My 7 Ingredient Recipe for Productive Writing

I'm writing my second novel, and feeling pretty good about it.  Establishing a writing routine for the first novel, "Here Be Monsters", was interesting as I'd never done anything like it before.  Having successfully been through it, as well as having written an additional pair of novellas, "Mickey Slips" and "Bound for Home" in the intervening year, I feel confident and comfortable with my process.

I'm sharing my 7 ingredient recipe for productive writing not as the best or only way to write, but simply as one possible way that has worked for me.  Feel free to ignore or modify any or all of the recipe as suits your needs; my only hope is that it will be helpful to someone looking for a way to start (and hopefully finish) their writing project.

Productive Writing Recipe


  • Coffee
  • Food
  • Water
  • Plan
  • Quiet
  • Time
  • Permission


Coffee is an integral part of my writing process, I'm drinking my third cup of the morning right now.  That being said, I understand that not everyone likes to prime their pump with coffee...that's fine.  Coffee, besides being a tasty caffeine delivery system, is also, in this case, a metaphor; I use it to mean anything that helps you reach a state of wakefulness and synaptic function that writing is possible.  Other means that I use to "get in the zone" include playing with my dogs, reading, splashing my face or showering, and going for a swim.  Whatever it takes to get you going can stand in for, or bolster, the coffee that is the first part of my writing ritual.

It's important to note that too much coffee can disrupt your writing process...so be careful out there folks!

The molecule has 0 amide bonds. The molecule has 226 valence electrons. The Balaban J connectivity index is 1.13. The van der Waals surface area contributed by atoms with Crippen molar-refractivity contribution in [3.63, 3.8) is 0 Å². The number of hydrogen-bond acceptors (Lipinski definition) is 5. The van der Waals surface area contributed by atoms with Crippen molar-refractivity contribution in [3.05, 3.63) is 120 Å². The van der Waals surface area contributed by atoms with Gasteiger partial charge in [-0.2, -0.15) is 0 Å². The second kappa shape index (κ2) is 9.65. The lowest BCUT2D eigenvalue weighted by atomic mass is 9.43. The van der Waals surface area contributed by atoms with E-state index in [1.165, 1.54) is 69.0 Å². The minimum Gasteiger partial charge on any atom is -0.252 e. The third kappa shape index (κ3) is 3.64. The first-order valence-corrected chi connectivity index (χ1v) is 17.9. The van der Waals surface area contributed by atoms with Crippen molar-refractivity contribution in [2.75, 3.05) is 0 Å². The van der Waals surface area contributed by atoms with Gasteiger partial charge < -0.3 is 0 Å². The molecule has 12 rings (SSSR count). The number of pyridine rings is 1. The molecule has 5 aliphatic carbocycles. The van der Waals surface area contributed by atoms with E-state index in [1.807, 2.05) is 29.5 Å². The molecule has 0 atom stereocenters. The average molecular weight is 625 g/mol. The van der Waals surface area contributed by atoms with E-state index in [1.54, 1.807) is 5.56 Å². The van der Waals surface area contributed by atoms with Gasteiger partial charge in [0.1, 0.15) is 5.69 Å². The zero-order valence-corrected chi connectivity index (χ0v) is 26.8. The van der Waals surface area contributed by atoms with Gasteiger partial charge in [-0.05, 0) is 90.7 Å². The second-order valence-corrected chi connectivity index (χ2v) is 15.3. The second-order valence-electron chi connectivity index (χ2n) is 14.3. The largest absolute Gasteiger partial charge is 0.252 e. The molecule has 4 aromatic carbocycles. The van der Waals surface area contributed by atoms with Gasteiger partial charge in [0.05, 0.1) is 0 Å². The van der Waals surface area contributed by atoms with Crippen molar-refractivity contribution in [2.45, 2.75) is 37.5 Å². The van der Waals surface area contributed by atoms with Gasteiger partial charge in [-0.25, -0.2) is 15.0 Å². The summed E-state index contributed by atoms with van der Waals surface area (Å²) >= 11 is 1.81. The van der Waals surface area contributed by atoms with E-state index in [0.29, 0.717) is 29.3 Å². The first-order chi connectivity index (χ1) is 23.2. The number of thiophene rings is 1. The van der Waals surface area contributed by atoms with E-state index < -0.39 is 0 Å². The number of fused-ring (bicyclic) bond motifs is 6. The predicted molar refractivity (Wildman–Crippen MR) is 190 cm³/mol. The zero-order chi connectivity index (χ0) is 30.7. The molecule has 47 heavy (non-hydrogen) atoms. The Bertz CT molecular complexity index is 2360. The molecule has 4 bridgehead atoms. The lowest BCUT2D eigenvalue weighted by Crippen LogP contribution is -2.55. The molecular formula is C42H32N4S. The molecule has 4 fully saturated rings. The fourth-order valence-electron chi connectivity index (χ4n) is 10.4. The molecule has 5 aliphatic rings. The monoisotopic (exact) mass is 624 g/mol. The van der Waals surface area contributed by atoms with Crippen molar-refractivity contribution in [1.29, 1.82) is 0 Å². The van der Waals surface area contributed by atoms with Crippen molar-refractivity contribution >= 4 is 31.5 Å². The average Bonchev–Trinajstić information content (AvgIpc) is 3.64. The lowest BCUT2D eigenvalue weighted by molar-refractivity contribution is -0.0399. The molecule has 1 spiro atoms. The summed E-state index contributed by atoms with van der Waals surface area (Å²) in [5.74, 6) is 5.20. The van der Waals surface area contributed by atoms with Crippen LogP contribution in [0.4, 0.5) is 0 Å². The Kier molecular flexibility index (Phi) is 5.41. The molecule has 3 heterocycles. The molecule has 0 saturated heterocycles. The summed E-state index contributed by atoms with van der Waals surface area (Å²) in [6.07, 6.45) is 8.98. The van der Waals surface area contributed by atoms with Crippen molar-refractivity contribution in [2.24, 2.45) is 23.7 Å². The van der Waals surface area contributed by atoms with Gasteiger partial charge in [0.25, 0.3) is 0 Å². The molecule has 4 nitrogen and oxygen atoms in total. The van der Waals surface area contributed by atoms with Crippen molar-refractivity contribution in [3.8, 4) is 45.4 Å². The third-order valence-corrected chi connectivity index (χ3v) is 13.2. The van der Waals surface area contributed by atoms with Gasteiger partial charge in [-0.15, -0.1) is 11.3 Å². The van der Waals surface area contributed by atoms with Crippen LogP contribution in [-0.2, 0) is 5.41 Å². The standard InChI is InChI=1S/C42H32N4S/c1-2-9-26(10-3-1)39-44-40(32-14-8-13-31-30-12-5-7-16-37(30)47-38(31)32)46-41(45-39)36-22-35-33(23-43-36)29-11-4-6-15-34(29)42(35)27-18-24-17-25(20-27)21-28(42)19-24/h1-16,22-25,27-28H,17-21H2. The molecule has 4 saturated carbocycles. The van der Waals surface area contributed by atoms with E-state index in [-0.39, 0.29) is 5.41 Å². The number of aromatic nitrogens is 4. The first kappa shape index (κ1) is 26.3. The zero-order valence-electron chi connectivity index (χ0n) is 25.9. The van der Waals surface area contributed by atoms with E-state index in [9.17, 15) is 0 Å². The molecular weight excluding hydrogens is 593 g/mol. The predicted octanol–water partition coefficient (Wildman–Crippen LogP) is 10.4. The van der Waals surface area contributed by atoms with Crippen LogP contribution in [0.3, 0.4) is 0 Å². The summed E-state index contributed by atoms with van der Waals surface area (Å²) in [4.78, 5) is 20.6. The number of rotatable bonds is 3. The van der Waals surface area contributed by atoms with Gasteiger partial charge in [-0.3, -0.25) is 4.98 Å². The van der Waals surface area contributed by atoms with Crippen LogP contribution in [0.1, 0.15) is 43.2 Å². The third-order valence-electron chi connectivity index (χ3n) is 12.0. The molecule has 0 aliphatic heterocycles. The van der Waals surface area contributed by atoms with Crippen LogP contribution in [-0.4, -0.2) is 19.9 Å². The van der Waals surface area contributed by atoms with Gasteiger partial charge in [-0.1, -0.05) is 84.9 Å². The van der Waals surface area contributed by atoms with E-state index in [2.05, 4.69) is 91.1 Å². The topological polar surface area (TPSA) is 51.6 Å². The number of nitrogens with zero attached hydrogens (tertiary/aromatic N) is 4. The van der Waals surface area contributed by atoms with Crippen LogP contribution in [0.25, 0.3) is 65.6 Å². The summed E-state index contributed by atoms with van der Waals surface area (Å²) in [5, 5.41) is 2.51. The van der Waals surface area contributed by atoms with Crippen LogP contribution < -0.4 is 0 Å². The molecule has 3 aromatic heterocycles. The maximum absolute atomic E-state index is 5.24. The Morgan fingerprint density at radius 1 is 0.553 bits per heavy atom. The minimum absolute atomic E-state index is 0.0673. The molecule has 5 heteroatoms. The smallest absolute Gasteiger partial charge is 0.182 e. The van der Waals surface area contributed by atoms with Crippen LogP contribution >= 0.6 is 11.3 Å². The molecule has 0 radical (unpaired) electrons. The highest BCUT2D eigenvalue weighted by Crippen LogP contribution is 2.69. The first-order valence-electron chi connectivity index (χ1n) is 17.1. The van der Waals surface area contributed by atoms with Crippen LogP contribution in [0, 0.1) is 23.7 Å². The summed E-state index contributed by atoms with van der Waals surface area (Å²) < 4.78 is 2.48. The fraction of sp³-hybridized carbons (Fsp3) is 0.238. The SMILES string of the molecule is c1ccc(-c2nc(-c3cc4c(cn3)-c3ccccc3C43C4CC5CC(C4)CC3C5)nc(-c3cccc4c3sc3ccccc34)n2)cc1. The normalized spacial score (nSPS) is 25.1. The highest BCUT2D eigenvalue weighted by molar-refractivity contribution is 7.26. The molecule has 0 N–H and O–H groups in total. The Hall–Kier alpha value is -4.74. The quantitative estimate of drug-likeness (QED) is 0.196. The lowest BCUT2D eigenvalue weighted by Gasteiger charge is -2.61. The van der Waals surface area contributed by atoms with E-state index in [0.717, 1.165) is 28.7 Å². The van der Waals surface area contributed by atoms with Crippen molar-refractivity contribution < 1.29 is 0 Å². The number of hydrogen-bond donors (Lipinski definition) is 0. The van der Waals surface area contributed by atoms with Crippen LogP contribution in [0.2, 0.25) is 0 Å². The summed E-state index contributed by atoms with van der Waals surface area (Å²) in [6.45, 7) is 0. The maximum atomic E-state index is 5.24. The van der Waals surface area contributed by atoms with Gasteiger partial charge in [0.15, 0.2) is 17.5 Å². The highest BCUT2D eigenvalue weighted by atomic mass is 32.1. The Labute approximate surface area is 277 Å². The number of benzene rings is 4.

I try to maintain the correct balance of caffeine to other vital nutrients throughout my writing periods, and after months of arduous experimentation, generally manage to find that happy and productive and slightly wired knife's edge

A good rule of thumb is to drink at least as much water as coffee over the course of a writing session (yes, I fail at this sometimes also).

If coffee is what gets your engine started, food it the fuel that keeps your brain and hands going during the hours of writing you hope to get done each day.  Without adequate, and adequately nutritious, food, your writing sessions, and writing, will suffer.

I try to eat a good meal with a mix of proteins, carbohydrates, and fats before I begin writing for the day, and follow that up with snacks either as I go along or during the breaks that I try to remember to take.

Junk food is easy and yummy, but can be hard on the laptop keyboard and also lead to energy spikes and dips.  I work to keep my writing foods simple and plain and a little bland...I'm looking for fuel, not a gastronomic experience.
I always have a glass of water beside me while writing.  To painfully extend the engine metaphor I've been beating you over the head with so far (and thankfully plan to abandon from this point onwards), it is the lubricant that keeps all of your systems running smoothly, and allows you to take full advantage of the writing productivity boost granted your hands and brain by the aforementioned coffee and food.

I work to drink about a gallon of water every day, more when it's hot or I'm physically active.  If you start with a full glass, and refill it every time you take a break in your writing, you'll be doing yourself, and your writing, a big favor.

(Yes, it's a cheesy graphic, but it fit what I wanted to talk about perfectly...make of that what you will)

I spend the weeks, and sometimes months, before I start writing a novel planning and thinking about what I will be writing.  I get to know the setting and characters and story-arc pretty well before I begin writing.  This is not to say that I know everything about the story before I write it; I'm often surprised by developments that come up (out?) during the course of a writing session.